Plant of the Week

Map of the United States showing states. States are colored green where the species may be found.
Range map of Butterfly Mariposa lily. States are colored green where the species may be found.

Butterfly Mariposa lily flower.
Butterfly Mariposa lily (Calochortus venustus). Photo by Beatrice F. Howitt, California Academy of Sciences (1999).

Butterfly Mariposa Lily (Calochortus venustus Dougl. ex Benth.)

To attentive hispanophones, the common name ‘butterfly mariposa lily’ might sound redundant. However, the lovely flower of this plant might call to mind the beauty of a butterfly not merely once, but repeatedly; an association renewed as often as the plant is seen. A duplication of compliments exists as well in the scientific name: Calo-chortus means ‘beautiful-grass’ in Greek (‘grass’ because of the long, slender grass-like leaves of the plant) and venustus means ‘charming’ or ‘lovely’ in Latin, the word being a derivative of the name of Venus, the Roman goddess of charm and loveliness.

This species is used for food by several indigenous Californian tribes, who are justly famous for their discovery of the rich underground food resources offered by the native vegetation of their respective homelands. Commonly using a fire-hardened piece of dense wood simply called a ‘digging stick,’ they would unearth the bulbs of butterfly mariposa lily and either eat them raw or cook them in various ways, e.g., boiling, roasting in ashes, or baking in an earthen oven. Some other species of this genus are edible. The famous Sego Lily of the intermountain region is one; Calochortus nuttallii is the state flower of Utah, for it provided food for the natives of the area, as well as the Mormon settlers who arrived there in the 19th century. It, too, is also quite beautiful when in flower.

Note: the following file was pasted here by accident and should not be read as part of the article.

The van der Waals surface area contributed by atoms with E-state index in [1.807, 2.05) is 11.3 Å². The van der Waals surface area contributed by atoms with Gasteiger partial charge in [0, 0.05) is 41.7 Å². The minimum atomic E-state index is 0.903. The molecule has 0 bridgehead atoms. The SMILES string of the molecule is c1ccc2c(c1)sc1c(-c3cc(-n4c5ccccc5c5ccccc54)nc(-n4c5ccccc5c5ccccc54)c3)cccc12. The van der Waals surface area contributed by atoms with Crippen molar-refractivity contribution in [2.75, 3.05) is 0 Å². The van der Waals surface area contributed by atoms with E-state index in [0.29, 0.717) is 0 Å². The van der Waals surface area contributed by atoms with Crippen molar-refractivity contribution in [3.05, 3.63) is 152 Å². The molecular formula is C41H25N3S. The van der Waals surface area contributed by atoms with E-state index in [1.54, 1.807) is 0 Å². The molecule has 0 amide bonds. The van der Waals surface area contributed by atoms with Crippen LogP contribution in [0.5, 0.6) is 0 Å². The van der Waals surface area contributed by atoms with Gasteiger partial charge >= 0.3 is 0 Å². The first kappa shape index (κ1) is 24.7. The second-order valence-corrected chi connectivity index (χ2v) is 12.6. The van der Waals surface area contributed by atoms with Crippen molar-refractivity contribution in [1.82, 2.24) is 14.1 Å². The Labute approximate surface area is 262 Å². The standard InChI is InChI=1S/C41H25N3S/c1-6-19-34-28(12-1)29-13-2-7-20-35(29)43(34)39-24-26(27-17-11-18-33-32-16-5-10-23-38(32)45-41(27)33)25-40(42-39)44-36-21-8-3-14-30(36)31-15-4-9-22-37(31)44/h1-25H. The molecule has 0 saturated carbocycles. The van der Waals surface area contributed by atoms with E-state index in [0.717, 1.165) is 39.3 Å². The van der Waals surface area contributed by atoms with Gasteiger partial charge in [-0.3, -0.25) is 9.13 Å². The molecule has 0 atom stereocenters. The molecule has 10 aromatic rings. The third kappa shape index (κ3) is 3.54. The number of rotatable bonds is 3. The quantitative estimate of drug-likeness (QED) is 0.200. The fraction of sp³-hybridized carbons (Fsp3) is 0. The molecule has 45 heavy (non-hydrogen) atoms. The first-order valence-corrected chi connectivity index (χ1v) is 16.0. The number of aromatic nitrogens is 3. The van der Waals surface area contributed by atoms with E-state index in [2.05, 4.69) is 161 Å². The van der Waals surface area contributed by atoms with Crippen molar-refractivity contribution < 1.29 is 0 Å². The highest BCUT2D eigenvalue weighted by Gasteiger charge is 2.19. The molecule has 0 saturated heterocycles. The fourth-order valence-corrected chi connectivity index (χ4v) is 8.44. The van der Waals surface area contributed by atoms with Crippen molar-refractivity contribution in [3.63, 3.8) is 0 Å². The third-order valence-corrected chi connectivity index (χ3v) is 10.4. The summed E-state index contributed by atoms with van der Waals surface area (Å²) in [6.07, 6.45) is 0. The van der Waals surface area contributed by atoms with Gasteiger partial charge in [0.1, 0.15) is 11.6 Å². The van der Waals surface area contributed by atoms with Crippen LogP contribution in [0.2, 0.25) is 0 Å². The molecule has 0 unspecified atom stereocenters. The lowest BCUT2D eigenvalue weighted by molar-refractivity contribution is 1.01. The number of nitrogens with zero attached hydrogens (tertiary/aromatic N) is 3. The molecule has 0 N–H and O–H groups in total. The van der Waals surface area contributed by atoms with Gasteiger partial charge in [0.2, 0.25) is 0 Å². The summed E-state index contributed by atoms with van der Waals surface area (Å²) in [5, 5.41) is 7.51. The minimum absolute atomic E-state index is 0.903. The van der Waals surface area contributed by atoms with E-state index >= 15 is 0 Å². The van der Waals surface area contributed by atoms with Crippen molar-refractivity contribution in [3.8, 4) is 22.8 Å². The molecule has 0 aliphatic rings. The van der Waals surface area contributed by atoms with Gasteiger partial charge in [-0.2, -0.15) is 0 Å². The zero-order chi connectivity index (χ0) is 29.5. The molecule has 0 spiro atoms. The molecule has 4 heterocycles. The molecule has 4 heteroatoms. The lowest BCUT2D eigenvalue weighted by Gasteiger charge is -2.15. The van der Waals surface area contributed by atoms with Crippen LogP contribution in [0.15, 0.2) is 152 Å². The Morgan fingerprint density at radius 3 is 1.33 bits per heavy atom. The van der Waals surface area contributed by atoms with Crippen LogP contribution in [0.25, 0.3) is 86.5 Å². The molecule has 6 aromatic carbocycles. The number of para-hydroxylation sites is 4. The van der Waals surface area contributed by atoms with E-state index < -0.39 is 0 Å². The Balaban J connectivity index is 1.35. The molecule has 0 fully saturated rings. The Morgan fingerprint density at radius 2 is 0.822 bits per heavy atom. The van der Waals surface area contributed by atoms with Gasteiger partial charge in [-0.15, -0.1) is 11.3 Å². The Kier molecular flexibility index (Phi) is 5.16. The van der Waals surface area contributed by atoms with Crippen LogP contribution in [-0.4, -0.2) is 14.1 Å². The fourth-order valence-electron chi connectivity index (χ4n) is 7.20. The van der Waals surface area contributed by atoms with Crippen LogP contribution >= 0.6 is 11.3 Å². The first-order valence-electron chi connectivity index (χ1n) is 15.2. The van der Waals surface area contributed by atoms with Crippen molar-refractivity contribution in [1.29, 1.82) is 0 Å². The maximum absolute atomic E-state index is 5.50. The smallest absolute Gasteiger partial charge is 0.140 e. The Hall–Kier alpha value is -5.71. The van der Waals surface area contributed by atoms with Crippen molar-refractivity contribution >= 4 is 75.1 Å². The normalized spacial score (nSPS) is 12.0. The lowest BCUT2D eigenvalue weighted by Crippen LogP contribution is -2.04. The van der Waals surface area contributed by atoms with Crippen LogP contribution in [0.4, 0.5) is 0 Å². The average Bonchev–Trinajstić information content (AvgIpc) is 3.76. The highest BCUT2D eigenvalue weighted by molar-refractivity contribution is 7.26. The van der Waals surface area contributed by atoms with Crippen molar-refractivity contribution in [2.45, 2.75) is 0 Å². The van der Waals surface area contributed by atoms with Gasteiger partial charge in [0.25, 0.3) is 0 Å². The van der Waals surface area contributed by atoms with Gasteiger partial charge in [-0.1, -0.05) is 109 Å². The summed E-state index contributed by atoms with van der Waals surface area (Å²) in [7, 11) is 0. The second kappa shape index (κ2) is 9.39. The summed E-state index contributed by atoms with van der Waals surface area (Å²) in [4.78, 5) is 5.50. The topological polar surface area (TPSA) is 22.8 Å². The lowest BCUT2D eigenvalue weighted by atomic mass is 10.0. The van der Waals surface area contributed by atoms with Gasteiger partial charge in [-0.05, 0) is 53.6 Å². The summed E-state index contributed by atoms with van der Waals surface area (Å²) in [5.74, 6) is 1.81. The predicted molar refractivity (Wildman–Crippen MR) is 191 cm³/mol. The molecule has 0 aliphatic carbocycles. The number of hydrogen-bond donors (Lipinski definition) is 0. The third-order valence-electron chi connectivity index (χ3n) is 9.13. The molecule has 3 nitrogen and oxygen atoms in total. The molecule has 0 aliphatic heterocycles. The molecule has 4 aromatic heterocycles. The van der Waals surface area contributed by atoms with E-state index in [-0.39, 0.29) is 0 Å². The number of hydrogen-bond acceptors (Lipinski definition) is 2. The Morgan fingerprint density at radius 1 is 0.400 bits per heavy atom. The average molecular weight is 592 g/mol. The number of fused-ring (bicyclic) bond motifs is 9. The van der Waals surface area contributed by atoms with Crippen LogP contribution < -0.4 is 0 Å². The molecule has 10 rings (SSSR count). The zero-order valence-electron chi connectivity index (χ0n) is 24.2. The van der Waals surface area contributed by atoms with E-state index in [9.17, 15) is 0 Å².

California, to which state this flower is native, is particularly rich in Calochortus species. Although some species are common, many are rare, and listed by the Forest Service Pacific Southwest Region as ‘sensitive,’ or deserving of special attention and care. The genus pertains to the Lily family (Liliaceae): like lilies, mariposa-lilies have long, thin, parallel-veined leaves, flower parts in threes, and grow from bulbs. Other plants of the family include tulips and fritillaries.

C. venustus is “a truly stunning plant which blooms in a myriad of colors come springtime, with shades of pink, red, white, yellow, purple – all right next to each other.” The flower has three showy petals and three recurved, greenish sepals. The petals form a bell-shaped flower, and though highly variable in color, the petals are usually light-colored with a central dark reddish spot and a second, lighter reddish spot towards the petal’s apex. However, the petals can range in color from white to yellow to scarlet to purple; in order to correctly identify the species, more technical characteristics come into play, such as a square hairy nectary and bulblet-bearing stem. There are a few hairs at the base of the petal. By the time the plant flowers, the leaves have typically withered.

To find butterfly mariposa lily, one must go to California; there, either on the Sierra Nevada foothills or along the Coast Ranges from the Bay Area south to the San Gabriel Mountains, from 1,000 to 8,000 feet. It will be in sandy soil, probably of decomposed granite, in grasslands, foothill woodland, or yellow pine forest.

For More Information: PLANTS Profile - Calochortus venustus, Butterfly Mariposa lily

Plant of the Week

Pasqueflower (Pulsatilla patens var. multifida).
Pasqueflower (Pulsatilla patens var. multifida)